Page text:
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Handing over Iraq to Iran | ASHARQ AL-AWSAT English Archive 2005 -2017
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The US decision to withdraw from Iraq by the end of the year raises many questions that have no answers; however the most important question that must be asked here is: why is the United States of America handing over Iraq [to Iran] after this priceless outlay in money and blood?

Iraq is not qualified, militarily, intelligence-wise, and even politically, to stand on its own feet in the manner that it should. Militarily, Iraq does not even possess a ready and equipped air force; nor does it possess an effective intelligence apparatus capable of monitoring and tracking [targets] in an operational and professional manner. As for politically, that is another disaster; for the Iraqi government is sectarian and has thrown itself into the arms of Iran. This government has been unable to achieve political reconciliation in Baghdad, and rather has pursued [fruitless] talks and revenge, whilst it is fully embroiled in sectarianism. Now let us look at the closest supporter of the Bashar al-Assad regime, whose security apparatus is killing its own people on a daily basis. Is this a government that can be trusted with stabilizing Iraq or indeed any other neighbouring country? I doubt it!

What is strange is that US Secretary of State Hillary Clinton told NBC that “no one should miscalculate America’s resolve and commitment to helping support the Iraqi democracy” adding that America paid a heavy price to give the Iraqis this chance. She stressed that she hopes that nobody miscalculates America’s commitment to Iraq, particularly neighbouring Iran. In a different interview on CNN, Clinton stressed that “Iran would be badly miscalculating if they did not look at the entire region and all of our presence in many countries in the region.”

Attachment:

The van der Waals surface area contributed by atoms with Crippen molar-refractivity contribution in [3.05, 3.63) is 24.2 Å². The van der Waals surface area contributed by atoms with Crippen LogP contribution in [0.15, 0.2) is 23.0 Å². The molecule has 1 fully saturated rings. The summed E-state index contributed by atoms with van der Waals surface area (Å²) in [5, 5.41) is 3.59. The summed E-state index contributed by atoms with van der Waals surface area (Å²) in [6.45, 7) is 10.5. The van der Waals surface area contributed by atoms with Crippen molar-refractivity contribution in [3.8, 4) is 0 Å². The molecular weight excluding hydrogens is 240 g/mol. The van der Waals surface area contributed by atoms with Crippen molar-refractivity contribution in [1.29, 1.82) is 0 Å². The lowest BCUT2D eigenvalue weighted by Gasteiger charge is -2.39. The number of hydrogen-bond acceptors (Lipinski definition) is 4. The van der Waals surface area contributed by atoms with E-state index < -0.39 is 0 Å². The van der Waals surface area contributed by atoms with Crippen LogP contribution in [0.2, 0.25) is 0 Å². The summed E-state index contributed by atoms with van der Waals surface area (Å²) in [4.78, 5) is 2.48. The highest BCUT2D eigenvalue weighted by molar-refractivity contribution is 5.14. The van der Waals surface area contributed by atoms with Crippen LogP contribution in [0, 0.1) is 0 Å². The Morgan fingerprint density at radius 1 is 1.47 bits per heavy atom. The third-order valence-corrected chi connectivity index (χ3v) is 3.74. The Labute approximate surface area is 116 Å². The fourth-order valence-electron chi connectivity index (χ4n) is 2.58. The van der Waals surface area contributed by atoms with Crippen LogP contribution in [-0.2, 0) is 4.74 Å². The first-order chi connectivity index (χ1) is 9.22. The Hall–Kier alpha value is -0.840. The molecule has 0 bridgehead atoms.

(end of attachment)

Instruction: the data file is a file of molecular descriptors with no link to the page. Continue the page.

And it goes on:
However the facts on the ground say that Tehran’s influence in Iran has increased under the eyes of the current US administration, whilst Iranian influence [in Iraq] also benefited from the mistakes made by the previous US administration. This is not all, for now we see Iranian President Mahmoud Ahmadinejad – on the same day that Hillary Clinton made her statements – appear in an interview on CNN saying that he does not expect any change in his country’s relations with Iraq following the withdrawal of US forces. Indeed Ahmadinejad went on to confidently state – and this is the crux of the matter – that “the government of Iraq, the parliament, we have a very good relationship with all of them…and we have deepened our ties day by day.”

This “day by day” is true, and it has happened before the eyes of the Americans, therefore the extent of Iran’s influence in Iraq is no surprise, nor is Tehran’s support for the Shiite militias there. It is enough to listen to the complaints of the honorable people of Iraq – Sunnis and Shiites and others – who do not accept their country becoming a proxy in Iranian hands or ruled by Qassem Suleimani and his Qods Force.

Therefore, there are more questions today, for are the Americans withdrawing from Iraq simply to reduce their financial outlay? I doubt it, for the Republicans are the harshest critics of this decision in America. The other question that must be asked is; is this withdrawal in preparation for the US forces undertaking another mission, such as military action against Iran, in which case Washington does not want to leave an exposed flank for Tehran to exploit, namely Iraq? We do not know! Or is this withdrawal nothing more than the result of a misguided political decision and electoral pressures, as this [US withdrawal from Iraq] was one of Obama’s campaign promises?

If any of these are the reasons [for the US withdrawal], then the results will be disastrous for Iraq and its people, and indeed the entire region as a whole!